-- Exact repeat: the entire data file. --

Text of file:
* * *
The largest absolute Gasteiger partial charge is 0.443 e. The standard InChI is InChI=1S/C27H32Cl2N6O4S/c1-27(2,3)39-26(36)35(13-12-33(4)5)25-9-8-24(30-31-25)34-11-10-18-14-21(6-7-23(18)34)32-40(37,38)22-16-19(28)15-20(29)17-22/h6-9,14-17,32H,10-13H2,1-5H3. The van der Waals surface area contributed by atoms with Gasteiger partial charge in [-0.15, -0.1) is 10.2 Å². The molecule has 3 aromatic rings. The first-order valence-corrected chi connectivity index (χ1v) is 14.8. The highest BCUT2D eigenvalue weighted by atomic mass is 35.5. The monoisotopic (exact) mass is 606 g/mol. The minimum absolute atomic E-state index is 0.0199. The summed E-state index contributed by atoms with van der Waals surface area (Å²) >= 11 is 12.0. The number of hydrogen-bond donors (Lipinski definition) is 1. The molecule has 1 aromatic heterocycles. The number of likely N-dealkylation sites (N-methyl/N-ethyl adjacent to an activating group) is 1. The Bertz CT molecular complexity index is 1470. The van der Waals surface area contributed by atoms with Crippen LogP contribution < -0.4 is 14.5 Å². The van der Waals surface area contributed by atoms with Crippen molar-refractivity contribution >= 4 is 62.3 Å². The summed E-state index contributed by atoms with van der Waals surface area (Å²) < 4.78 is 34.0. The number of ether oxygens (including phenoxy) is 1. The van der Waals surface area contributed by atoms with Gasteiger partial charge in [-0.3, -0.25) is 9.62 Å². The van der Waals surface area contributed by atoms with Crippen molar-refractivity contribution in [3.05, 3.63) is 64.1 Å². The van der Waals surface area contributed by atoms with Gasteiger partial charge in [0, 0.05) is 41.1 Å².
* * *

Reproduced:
The largest absolute Gasteiger partial charge is 0.443 e. The standard InChI is InChI=1S/C27H32Cl2N6O4S/c1-27(2,3)39-26(36)35(13-12-33(4)5)25-9-8-24(30-31-25)34-11-10-18-14-21(6-7-23(18)34)32-40(37,38)22-16-19(28)15-20(29)17-22/h6-9,14-17,32H,10-13H2,1-5H3. The van der Waals surface area contributed by atoms with Gasteiger partial charge in [-0.15, -0.1) is 10.2 Å². The molecule has 3 aromatic rings. The first-order valence-corrected chi connectivity index (χ1v) is 14.8. The highest BCUT2D eigenvalue weighted by atomic mass is 35.5. The monoisotopic (exact) mass is 606 g/mol. The minimum absolute atomic E-state index is 0.0199. The summed E-state index contributed by atoms with van der Waals surface area (Å²) >= 11 is 12.0. The number of hydrogen-bond donors (Lipinski definition) is 1. The molecule has 1 aromatic heterocycles. The number of likely N-dealkylation sites (N-methyl/N-ethyl adjacent to an activating group) is 1. The Bertz CT molecular complexity index is 1470. The van der Waals surface area contributed by atoms with Crippen LogP contribution < -0.4 is 14.5 Å². The van der Waals surface area contributed by atoms with Crippen molar-refractivity contribution >= 4 is 62.3 Å². The summed E-state index contributed by atoms with van der Waals surface area (Å²) < 4.78 is 34.0. The number of ether oxygens (including phenoxy) is 1. The van der Waals surface area contributed by atoms with Gasteiger partial charge in [-0.3, -0.25) is 9.62 Å². The van der Waals surface area contributed by atoms with Crippen molar-refractivity contribution in [3.05, 3.63) is 64.1 Å². The van der Waals surface area contributed by atoms with Gasteiger partial charge in [0, 0.05) is 41.1 Å².